Born from the genius minds of the Nolan brothers, Interstellar takes us on an epic adventure into unknown parts of our universe, on a quest to save humanity. The shear scale of this visual spectacular is magnificent, and even though my eyes were glued to the screen for almost three hours, I found myself wanting more. Unanswered questions left me wondering and imagining what the future of our world holds for our children.

Set in the not too distant future, the earth is close to being uninhabitable. Mankind has regressed to an agrarian society and hence, considers farming the most important profession above all others. Armies have become unnecessary and society as we now know it, no longer exists. Cooper (Matthew McConaughey – The Wolf of Wall Street, Dallas Buyers Club, Sahara), a former NASA test pilot and engineer-turned-farmer, lives with his father-in-law, Donald (John Lithgow – This Is 40, New Year’s Eve, Leap Year); his son, Tom (Timothée Chalamet – Men, Women and Children, Clown, Homeland); and his daughter, Murph (Mackenzie Foy – The Conjuring, The Twilight Saga: Breaking Dawn) on their corn farm somewhere in the USA.

Murph is convinced that their house is haunted by a ghost who is trying to communicate with her by pushing books off a huge bookshelf in her room. During one of the many and frequent dust storms that inundates everything, Murph accidentally leaves her bedroom window open. Cooper rushes to close it and discovers Murph’s ghost is actually an unknown form of intelligence attempting to communicate via a gravitational anomaly by shifting the dust to rest on the floor in a binary pattern. Translation of the code leads Cooper and Murph to a secret NASA installation which is under the leadership of Professor Brand (Michael Caine – Now You See Me, The Dark Knight Rises, Inception and many others in a career spanning over 120 movies since 1956), a former professor of Cooper.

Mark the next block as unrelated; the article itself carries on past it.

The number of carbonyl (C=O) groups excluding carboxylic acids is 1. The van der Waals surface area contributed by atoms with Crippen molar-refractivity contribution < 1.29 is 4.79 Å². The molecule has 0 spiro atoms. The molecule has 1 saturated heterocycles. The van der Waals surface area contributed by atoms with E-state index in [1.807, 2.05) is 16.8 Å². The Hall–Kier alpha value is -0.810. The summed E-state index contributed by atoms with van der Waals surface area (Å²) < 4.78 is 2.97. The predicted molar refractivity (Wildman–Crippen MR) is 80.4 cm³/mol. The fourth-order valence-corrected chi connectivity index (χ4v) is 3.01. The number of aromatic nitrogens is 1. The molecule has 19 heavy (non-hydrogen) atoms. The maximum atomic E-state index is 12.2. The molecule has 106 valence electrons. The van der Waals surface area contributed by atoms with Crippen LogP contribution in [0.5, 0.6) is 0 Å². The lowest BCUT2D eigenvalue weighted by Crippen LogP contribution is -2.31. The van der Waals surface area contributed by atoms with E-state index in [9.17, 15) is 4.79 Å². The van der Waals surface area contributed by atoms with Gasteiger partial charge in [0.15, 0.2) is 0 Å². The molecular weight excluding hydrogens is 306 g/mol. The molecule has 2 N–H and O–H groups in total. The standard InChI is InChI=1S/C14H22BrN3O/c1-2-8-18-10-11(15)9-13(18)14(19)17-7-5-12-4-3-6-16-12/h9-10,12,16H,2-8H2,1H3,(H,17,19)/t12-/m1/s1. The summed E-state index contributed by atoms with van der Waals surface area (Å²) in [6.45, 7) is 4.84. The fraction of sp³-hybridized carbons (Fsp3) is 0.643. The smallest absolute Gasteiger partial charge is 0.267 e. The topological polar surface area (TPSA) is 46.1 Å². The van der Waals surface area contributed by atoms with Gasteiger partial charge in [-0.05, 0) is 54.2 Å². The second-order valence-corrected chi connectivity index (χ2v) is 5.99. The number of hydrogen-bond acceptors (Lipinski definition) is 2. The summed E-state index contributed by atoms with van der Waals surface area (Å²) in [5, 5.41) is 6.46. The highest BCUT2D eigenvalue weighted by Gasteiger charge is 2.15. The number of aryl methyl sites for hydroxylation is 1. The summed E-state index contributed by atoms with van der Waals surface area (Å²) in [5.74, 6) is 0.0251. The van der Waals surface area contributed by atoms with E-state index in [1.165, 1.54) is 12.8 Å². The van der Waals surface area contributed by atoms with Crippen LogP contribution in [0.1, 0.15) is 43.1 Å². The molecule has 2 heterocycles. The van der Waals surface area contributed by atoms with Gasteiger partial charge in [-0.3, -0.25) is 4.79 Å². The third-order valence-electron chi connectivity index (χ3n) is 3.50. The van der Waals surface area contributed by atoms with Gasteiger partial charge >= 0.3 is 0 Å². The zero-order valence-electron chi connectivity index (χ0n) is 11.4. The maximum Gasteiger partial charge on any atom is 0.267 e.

Cooper learns of NASA’s plan to save humanity which involves the colonizing of new worlds in another galaxy reached via a wormhole that has been discovered in the solar system orbiting Saturn. It’s origin is believed to be the act of extra-dimensional beings who are attempting to assist humanity in their only chance of survival.

Plan A involves sending a team of space travellers in experimental spacecraft, Endurance, piloted by Cooper, through the wormhole following the Lazarus Mission – 12 manned capsules sent through the wormhole to survey the 12 potential planets and report back on their ability to harbour human life. Once a candidate planet is selected, humanity would follow. Plan B is similar, but instead of saving Earth’s population, a “population bomb” would restart the human race on mankind’s chosen new planet using thousands of fertilized embryos.

After some deliberation, Cooper accepts the invitation to join the crew of the Endurance consisting of: Professor Brand’s daughter, Amelia (Anne Hathaway – Les Misérables, The Dark Knight Rises, One Day); physicist Romilly (David Gyasi – Cloud Atlas, The Dark Knight Rises); geographer Doyle (Wes Bentley – Things People Do, Cesar Chavez, The Hunger Games); and two multi-purpose robots, CASE (voice of Josh Stewart – Transcendence, The Dark Knight Rises, Law Abiding Citizen); and TARS (voice of Bill Irwin – Rachel Getting Married,  Across the Universe, Hot Shots). His decision to go, breaks Murph’s heart who wants nothing less than to see her father go away for an unknown length of time into outer space. But he explains to her that the next time he sees her, they may very well be the same age due the effects of space-time continuum. However, this is no comfort to Murph who refuses to farewell Cooper, leaving him devastated.

I love that when Cooper decides to go on the mission, he drives away from the house, the countdown to the launch is heard, and the adventure begins. Director, Christopher Nolan (The Dark Knight Rises, Inception, The Dark Knight) chooses not to put the audience through the training of the crew and all of the unnecessary build up to the launch, a decision I appreciated immensely. The addition of the two artificially intelligent (A.I.) robots is excellent and a welcome comic relief. Interstellar is another fantastic addition to the small collection of movies written and directed by Christopher Nolan. I am a big fan of his work. The killer soundtrack was produced by one of the world’s actual living geniuses and multi-award winning composer, Hans Zimmer. Nolan and Zimmer had worked together on The Dark Knight Rises and Inception, both of which were huge successes. The original score is perfect, and is sure to win some awards.

The concepts of space-time have been touched on in several movies, but none more in depth and with such clarity than Interstellar. Watching Interstellar was not only an entertaining and absorbing experience, it was also a lesson in physics and a puzzling inclusion of the chicken-and-egg phenomenon. I can’t wait to see it again!

If you enjoy Interstellar, you may also enjoy: Gravity (2013), Sunshine (2007), Moon (2009), 2001: A Space Odyssey (1968) and 2010: The Year We Make Contact (1984).

The Movie Lad rates this: Five out of a possible five gargantuan black holes.

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